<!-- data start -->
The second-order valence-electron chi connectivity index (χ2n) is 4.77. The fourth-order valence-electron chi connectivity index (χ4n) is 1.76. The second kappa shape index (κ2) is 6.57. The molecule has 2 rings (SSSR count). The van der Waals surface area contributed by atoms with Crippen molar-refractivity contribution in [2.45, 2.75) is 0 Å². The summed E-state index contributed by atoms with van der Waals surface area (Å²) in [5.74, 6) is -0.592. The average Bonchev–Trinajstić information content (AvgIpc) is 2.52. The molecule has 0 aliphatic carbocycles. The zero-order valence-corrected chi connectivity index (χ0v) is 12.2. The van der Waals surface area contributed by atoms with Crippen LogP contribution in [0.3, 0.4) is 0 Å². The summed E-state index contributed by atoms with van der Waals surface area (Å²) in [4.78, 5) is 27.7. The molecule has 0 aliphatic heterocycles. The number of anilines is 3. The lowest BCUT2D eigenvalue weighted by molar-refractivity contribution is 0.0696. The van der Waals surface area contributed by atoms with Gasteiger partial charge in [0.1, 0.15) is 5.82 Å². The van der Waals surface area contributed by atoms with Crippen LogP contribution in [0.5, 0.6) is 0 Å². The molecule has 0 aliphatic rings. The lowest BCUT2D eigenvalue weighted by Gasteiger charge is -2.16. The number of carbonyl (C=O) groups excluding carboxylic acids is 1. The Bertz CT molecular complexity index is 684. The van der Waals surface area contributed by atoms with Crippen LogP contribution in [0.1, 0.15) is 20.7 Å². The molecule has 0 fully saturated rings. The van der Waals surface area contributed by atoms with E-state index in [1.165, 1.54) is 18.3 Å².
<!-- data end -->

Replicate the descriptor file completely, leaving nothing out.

The second-order valence-electron chi connectivity index (χ2n) is 4.77. The fourth-order valence-electron chi connectivity index (χ4n) is 1.76. The second kappa shape index (κ2) is 6.57. The molecule has 2 rings (SSSR count). The van der Waals surface area contributed by atoms with Crippen molar-refractivity contribution in [2.45, 2.75) is 0 Å². The summed E-state index contributed by atoms with van der Waals surface area (Å²) in [5.74, 6) is -0.592. The average Bonchev–Trinajstić information content (AvgIpc) is 2.52. The molecule has 0 aliphatic carbocycles. The zero-order valence-corrected chi connectivity index (χ0v) is 12.2. The van der Waals surface area contributed by atoms with Crippen LogP contribution in [0.3, 0.4) is 0 Å². The summed E-state index contributed by atoms with van der Waals surface area (Å²) in [4.78, 5) is 27.7. The molecule has 0 aliphatic heterocycles. The number of anilines is 3. The lowest BCUT2D eigenvalue weighted by molar-refractivity contribution is 0.0696. The van der Waals surface area contributed by atoms with Gasteiger partial charge in [0.1, 0.15) is 5.82 Å². The van der Waals surface area contributed by atoms with Crippen LogP contribution in [0.5, 0.6) is 0 Å². The molecule has 0 aliphatic rings. The lowest BCUT2D eigenvalue weighted by Gasteiger charge is -2.16. The number of carbonyl (C=O) groups excluding carboxylic acids is 1. The Bertz CT molecular complexity index is 684. The van der Waals surface area contributed by atoms with Crippen LogP contribution in [0.1, 0.15) is 20.7 Å². The molecule has 0 fully saturated rings. The van der Waals surface area contributed by atoms with E-state index in [1.165, 1.54) is 18.3 Å².